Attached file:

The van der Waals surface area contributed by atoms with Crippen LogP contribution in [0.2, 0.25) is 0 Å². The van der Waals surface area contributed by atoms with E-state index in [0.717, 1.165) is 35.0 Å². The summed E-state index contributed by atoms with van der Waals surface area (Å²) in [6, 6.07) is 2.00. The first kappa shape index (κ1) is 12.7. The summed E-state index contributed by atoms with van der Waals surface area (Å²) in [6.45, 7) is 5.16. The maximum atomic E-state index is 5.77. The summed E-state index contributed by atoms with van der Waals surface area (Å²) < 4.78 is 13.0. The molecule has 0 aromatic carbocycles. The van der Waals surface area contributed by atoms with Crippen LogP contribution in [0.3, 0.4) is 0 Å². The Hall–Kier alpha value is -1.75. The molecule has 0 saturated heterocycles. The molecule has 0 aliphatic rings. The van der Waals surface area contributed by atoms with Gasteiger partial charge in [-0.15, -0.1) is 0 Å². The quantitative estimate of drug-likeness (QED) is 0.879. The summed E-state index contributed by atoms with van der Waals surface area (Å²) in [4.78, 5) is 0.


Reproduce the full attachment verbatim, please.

The van der Waals surface area contributed by atoms with Crippen LogP contribution in [0.2, 0.25) is 0 Å². The van der Waals surface area contributed by atoms with E-state index in [0.717, 1.165) is 35.0 Å². The summed E-state index contributed by atoms with van der Waals surface area (Å²) in [6, 6.07) is 2.00. The first kappa shape index (κ1) is 12.7. The summed E-state index contributed by atoms with van der Waals surface area (Å²) in [6.45, 7) is 5.16. The maximum atomic E-state index is 5.77. The summed E-state index contributed by atoms with van der Waals surface area (Å²) < 4.78 is 13.0. The molecule has 0 aromatic carbocycles. The van der Waals surface area contributed by atoms with Crippen LogP contribution in [0.3, 0.4) is 0 Å². The Hall–Kier alpha value is -1.75. The molecule has 0 saturated heterocycles. The molecule has 0 aliphatic rings. The van der Waals surface area contributed by atoms with Gasteiger partial charge in [-0.15, -0.1) is 0 Å². The quantitative estimate of drug-likeness (QED) is 0.879. The summed E-state index contributed by atoms with van der Waals surface area (Å²) in [4.78, 5) is 0.